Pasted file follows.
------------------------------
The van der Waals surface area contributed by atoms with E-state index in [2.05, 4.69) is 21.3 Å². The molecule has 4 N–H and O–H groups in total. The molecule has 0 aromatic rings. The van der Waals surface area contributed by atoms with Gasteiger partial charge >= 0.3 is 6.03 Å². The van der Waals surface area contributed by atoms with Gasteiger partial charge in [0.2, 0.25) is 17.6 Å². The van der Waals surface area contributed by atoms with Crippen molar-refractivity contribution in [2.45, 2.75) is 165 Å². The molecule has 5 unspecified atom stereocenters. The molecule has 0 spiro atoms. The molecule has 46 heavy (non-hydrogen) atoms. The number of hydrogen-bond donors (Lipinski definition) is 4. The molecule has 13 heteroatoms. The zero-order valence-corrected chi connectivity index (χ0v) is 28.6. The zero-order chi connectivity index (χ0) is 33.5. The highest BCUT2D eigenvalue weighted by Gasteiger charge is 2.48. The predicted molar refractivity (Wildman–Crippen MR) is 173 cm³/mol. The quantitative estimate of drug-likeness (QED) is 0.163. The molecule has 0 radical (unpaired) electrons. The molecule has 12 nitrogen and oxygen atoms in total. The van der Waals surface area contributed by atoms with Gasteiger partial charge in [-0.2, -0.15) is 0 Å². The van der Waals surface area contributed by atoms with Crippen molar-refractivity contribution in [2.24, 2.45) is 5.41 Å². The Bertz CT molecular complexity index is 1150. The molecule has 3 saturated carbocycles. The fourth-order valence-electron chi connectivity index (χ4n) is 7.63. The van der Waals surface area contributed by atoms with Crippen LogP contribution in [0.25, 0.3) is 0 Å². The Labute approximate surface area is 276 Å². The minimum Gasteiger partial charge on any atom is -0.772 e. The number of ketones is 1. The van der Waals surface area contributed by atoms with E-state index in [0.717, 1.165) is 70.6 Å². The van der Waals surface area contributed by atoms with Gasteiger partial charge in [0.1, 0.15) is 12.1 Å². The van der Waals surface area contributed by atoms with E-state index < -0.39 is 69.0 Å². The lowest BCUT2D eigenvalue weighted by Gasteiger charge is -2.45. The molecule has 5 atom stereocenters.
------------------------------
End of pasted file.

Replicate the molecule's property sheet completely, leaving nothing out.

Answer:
The van der Waals surface area contributed by atoms with E-state index in [2.05, 4.69) is 21.3 Å². The molecule has 4 N–H and O–H groups in total. The molecule has 0 aromatic rings. The van der Waals surface area contributed by atoms with Gasteiger partial charge >= 0.3 is 6.03 Å². The van der Waals surface area contributed by atoms with Gasteiger partial charge in [0.2, 0.25) is 17.6 Å². The van der Waals surface area contributed by atoms with Crippen molar-refractivity contribution in [2.45, 2.75) is 165 Å². The molecule has 5 unspecified atom stereocenters. The molecule has 0 spiro atoms. The molecule has 46 heavy (non-hydrogen) atoms. The number of hydrogen-bond donors (Lipinski definition) is 4. The molecule has 13 heteroatoms. The zero-order valence-corrected chi connectivity index (χ0v) is 28.6. The zero-order chi connectivity index (χ0) is 33.5. The highest BCUT2D eigenvalue weighted by Gasteiger charge is 2.48. The predicted molar refractivity (Wildman–Crippen MR) is 173 cm³/mol. The quantitative estimate of drug-likeness (QED) is 0.163. The molecule has 0 radical (unpaired) electrons. The molecule has 12 nitrogen and oxygen atoms in total. The van der Waals surface area contributed by atoms with Gasteiger partial charge in [-0.2, -0.15) is 0 Å². The van der Waals surface area contributed by atoms with Crippen molar-refractivity contribution in [2.24, 2.45) is 5.41 Å². The Bertz CT molecular complexity index is 1150. The molecule has 3 saturated carbocycles. The fourth-order valence-electron chi connectivity index (χ4n) is 7.63. The van der Waals surface area contributed by atoms with Crippen LogP contribution in [0.25, 0.3) is 0 Å². The Labute approximate surface area is 276 Å². The minimum Gasteiger partial charge on any atom is -0.772 e. The number of ketones is 1. The van der Waals surface area contributed by atoms with E-state index in [0.717, 1.165) is 70.6 Å². The van der Waals surface area contributed by atoms with Gasteiger partial charge in [0.1, 0.15) is 12.1 Å². The van der Waals surface area contributed by atoms with E-state index < -0.39 is 69.0 Å². The lowest BCUT2D eigenvalue weighted by Gasteiger charge is -2.45. The molecule has 5 atom stereocenters.